Most travel industry trust arrangements operate outside the requirements of the Package Travel regulations (PTRs).
That is the view of Alan Bowen, legal advisor to the Association of Atol Companies, who pointed out: “A PTR trust account operates on the basis that all the money goes into the account and doesn’t leave until the holiday is over. So you can’t use any of the funds to pay suppliers.”
Bowen said: “The trust accounts used by most people don’t operate in accordance with the PTRs. They allow funds to leave [the account] to pay airlines, hoteliers and transfer companies on the basis that you insure against their failure.”
The difficulties travel business operating trust arrangements have had refunding customers for cancellations due to Covid has exposed the failure of most companies to operate in line with the PTRs, according to Bowen.
He told a Travel Weekly Insight Report launch event in December: “There is no claim on the insurance policy where the [supplier] business doesn’t fail.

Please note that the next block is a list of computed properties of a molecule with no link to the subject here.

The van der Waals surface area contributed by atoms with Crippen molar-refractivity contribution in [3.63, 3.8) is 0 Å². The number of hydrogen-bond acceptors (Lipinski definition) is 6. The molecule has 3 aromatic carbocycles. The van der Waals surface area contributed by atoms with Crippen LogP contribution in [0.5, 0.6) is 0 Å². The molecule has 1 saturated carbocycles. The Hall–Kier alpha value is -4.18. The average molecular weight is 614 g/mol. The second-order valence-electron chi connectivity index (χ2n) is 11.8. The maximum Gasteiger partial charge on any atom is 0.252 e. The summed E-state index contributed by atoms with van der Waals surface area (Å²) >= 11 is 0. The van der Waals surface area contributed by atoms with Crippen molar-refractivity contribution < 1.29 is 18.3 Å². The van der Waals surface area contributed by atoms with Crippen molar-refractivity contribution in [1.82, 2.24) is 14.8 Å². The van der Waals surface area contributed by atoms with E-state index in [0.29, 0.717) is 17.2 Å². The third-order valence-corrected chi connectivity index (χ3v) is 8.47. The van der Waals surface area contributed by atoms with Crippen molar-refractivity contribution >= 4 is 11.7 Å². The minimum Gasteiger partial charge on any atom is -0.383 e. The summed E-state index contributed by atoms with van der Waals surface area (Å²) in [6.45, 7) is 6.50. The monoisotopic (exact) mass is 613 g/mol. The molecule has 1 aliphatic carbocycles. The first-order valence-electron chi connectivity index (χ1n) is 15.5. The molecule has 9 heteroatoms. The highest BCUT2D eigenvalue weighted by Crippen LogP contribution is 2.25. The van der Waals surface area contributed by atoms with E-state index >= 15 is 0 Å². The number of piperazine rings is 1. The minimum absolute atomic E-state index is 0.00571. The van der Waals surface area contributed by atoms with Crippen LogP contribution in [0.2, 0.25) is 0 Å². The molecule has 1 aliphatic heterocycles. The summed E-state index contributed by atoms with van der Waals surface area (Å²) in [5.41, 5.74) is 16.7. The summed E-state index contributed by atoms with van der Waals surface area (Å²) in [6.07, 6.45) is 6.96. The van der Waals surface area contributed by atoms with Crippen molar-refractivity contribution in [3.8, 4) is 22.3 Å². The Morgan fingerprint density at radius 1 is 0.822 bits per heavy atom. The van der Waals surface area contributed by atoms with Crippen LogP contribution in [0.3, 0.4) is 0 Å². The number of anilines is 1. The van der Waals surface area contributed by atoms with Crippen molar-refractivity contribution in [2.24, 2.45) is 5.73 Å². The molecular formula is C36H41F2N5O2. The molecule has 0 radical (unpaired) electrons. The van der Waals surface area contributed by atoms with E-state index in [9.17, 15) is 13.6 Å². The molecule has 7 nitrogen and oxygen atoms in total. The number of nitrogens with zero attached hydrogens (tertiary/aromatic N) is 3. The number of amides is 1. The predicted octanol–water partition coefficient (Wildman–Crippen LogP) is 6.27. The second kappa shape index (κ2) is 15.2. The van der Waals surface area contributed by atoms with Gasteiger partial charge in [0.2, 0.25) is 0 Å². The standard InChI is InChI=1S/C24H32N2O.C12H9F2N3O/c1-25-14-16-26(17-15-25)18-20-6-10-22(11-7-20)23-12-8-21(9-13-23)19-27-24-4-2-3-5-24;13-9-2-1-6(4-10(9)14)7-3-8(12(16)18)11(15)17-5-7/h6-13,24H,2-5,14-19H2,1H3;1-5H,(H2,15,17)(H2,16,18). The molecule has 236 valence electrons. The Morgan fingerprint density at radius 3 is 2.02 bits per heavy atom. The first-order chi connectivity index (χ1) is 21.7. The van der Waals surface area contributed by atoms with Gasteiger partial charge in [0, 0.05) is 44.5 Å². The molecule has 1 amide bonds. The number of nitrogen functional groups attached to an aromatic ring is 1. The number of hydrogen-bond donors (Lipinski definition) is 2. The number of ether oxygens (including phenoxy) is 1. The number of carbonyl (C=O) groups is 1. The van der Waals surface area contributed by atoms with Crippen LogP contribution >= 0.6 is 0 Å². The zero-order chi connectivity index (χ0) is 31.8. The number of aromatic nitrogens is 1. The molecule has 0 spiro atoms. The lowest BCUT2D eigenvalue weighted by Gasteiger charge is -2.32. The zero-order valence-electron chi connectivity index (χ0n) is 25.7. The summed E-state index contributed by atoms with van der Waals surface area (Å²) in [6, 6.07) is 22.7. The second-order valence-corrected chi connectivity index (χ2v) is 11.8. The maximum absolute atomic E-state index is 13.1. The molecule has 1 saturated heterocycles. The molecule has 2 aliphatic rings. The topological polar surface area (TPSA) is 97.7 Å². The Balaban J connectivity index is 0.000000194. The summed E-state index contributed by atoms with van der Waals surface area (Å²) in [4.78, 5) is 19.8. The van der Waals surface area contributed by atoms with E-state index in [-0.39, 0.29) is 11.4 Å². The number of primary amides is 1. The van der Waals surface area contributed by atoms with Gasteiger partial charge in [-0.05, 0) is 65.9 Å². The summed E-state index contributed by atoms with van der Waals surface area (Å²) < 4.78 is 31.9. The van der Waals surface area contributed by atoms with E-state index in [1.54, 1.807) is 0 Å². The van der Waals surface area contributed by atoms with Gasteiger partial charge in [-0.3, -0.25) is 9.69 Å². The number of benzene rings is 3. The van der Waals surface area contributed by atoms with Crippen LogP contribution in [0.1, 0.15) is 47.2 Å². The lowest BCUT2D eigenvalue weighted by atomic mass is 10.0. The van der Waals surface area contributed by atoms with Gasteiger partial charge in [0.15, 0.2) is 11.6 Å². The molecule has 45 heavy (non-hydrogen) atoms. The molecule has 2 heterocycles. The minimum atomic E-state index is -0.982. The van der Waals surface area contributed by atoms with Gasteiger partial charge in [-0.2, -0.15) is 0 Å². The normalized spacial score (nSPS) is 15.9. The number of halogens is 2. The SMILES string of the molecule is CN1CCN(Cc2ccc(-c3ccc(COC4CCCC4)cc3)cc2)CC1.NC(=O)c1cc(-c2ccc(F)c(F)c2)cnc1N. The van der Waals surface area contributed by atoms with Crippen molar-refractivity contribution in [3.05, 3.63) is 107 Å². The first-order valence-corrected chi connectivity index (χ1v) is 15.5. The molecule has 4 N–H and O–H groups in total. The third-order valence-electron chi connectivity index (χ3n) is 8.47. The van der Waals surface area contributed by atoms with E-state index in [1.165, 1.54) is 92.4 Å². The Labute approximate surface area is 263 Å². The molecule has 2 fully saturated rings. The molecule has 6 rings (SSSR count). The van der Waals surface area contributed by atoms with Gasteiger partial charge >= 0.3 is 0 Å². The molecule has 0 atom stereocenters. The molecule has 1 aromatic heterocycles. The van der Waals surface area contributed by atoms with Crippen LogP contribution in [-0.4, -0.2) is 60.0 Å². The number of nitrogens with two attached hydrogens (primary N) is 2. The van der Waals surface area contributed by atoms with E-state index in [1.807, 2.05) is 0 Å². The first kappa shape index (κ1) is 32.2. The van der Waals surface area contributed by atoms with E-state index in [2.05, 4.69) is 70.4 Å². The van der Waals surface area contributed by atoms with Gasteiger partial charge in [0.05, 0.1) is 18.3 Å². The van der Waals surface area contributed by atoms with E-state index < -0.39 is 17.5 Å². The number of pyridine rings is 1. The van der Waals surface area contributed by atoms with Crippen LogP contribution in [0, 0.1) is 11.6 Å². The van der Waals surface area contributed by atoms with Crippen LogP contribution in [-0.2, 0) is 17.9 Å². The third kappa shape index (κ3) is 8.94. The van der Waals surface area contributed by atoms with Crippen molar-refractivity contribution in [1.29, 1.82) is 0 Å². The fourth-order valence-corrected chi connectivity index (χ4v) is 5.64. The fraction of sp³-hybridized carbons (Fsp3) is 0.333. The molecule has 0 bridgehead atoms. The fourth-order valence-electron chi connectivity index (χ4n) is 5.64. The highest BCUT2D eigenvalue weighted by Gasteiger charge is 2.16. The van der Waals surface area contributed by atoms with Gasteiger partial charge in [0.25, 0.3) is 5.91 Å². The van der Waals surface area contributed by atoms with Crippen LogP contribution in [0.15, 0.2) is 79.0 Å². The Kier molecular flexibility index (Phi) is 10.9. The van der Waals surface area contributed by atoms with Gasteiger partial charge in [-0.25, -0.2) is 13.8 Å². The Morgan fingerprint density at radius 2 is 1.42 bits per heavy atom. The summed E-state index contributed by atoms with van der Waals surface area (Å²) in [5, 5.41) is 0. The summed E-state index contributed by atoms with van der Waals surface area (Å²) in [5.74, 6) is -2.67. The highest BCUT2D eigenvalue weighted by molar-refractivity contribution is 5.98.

“Companies running trust accounts have been in no better position to offer refunds than companies which are bonded or have a licence under the Atol scheme because they can’t get the money back from the suppliers. The trust account hasn’t helped.”
Bowen said a CAA review of consumer financial protection, expected imminently, would examine the use of trust funds.
He suggested moving to trust arrangements “could be a real issue for a lot of people”, but said nothing was likely to change this year given “the way this government tends to work”.
Bowen said the CAA would examine two issues: “One is what the CAA is going to be looking for as regards liquidity, the use of customer money [and] potentially the use of trust funds.
“[Second], they have to look at the £2.50 [Atol Protection Contribution] because clearly very little money has gone into the Air Travel Trust fund [in 2020]. They’ve had an awful lot of claims and there is very little left [in the fund].”
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